Re: [tied] Re: Ingvar and Ivar

From: Piotr Gasiorowski
Message: 6190
Date: 2001-02-22

----- Original Message -----
From: tgpedersen@...
Sent: Thursday, February 22, 2001 11:11 AM
Subject: [tied] Re: Ingvar and Ivar

> The existence of two stems <zan>/<zand> in Old High German intrigues me. Are they somehow correlated statistically with nominative/the oblique cases, such that <zan> is preferred in the nominative and <zand> in the oblique ones (and nominative plural)?
I'm not a specialist in OHG, but I have friends who are, so I can make inquiries if necessary. My impression is that <zand> and <zan> are just free variants. Zand survives in German dialects and, e.g., in Letzeburgesch. I see no reason to regard this d-loss as more puzzling than the reduction of "kind friend" to "kine fren" in colloquial or regional English. The fact that this particular simplification is not often reflected in the spelling doesn't make it less trivial. English-speakers do it all the time, though there are only a few examples of -nd > -n perpetuated orthographically (but there are some, e.g. ME launde > lawn).
What old nominative would <zan> reflect, anyway? The one you quoted (*do:n) is academic fiction supported by respectable but Hellenocentric IEists like Szemerényi (based on the analysis of Greek present participles, though even in Greek we find odous < *odons < *odonts). Even if *do:n were real, however, a form like <zan> could not be derived from it -- the vocalism is wrong. Actually, most comparative evidence points to PIE *h1donts, with later branch-specific treatment of the affricate [ts]. For Proto-Germanic, one would expect *tans, *tanTum, *tunTs (Germanic innovation), tundi: (Verner's Law applies), tanTiz, etc. One could perhaps make a case for OHG zan < *tans, but as there is no other evidence for the faithful preservation of root nominatives in Germanic, this smacks of fantasy, and a more down-to-earth explanation is preferable, IMO.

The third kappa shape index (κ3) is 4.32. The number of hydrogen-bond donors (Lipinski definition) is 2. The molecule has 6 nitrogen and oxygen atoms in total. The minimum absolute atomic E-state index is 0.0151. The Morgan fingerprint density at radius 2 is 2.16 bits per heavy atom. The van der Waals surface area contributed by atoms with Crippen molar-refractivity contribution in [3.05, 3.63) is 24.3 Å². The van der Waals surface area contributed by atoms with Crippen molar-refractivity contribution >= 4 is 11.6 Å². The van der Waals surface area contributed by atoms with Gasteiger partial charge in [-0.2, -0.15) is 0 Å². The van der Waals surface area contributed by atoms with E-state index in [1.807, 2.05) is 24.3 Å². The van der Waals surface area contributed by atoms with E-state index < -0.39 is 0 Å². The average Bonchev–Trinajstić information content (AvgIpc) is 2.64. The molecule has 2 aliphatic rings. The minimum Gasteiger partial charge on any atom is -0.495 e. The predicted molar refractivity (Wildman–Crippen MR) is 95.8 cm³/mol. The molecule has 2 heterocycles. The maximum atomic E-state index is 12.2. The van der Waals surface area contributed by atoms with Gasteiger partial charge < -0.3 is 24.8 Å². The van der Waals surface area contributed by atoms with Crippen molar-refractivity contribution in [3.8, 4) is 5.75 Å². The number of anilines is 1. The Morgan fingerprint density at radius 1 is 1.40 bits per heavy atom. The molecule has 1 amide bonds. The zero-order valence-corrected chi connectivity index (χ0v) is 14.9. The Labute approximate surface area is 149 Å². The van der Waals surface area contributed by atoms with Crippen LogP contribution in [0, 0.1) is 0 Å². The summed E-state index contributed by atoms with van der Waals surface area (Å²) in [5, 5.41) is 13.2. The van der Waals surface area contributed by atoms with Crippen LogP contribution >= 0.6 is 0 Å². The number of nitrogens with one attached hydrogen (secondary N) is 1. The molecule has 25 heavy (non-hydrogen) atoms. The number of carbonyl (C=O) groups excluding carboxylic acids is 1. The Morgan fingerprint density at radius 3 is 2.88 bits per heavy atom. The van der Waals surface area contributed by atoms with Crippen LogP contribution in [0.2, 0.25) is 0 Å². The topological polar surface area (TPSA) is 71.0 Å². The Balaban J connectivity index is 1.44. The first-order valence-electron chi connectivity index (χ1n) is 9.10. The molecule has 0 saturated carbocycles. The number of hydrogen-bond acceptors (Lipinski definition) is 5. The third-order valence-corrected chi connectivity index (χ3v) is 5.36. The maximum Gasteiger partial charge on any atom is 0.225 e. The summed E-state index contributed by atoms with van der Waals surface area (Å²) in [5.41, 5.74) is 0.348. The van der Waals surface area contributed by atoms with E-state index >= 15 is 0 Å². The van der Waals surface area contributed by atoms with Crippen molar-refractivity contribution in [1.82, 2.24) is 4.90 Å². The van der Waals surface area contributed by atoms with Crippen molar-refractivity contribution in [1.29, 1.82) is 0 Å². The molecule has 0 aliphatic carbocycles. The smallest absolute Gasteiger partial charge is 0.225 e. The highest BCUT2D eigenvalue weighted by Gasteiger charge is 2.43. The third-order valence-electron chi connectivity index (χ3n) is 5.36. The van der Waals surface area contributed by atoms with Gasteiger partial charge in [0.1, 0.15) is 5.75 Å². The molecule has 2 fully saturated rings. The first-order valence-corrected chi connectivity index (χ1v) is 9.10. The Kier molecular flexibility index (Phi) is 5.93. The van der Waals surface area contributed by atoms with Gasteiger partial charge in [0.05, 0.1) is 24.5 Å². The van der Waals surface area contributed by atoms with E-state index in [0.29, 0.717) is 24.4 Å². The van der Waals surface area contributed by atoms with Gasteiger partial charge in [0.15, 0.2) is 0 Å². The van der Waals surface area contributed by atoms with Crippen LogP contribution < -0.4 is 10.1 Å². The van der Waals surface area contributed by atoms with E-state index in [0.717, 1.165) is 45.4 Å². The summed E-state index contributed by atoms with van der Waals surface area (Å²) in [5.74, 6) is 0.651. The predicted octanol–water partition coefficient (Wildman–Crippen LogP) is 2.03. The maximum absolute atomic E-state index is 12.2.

Gothic retains traces of the zero grade (unfortunately, without Vernerian alternations, and the attested forms add up to only a fragment of the paradigm). It seems that a u-stem arose in Gothic due to the reanalysis of *tanT-un (< *dont-m) and *tunT-unz (= Gothic tunTuns < *dnt-ns). The generalistion of weak vocalism is untypical here, as is the complete switch to the u-declension, but the _partial_ replacement of root stems by u-forms is otherwise well evidenced in Germanic (cf. Gothic fo:tus 'foot' for "expected" *fo:s, but also OE hnutu 'nut', pl. hnyte < *xnut-u-z, *hnut-iz, or Old Icelandic u-umlaut in the "tooth" word: tönn- < *tanTu-). To sum up, Germanic languages often generalised the vocalism of the, but repaired the irregular Auslaut of that form by inserting a dummy "buffer vowel" (*-u-) after the stem-final consonant. For these reasons one would expect the Proto-NW-Germanic "tooth" pradigm to have the following forms: *tanT-u-z, Acc. *tanT-u-n, *tanT-s, Nom.p. tanT-iz, etc.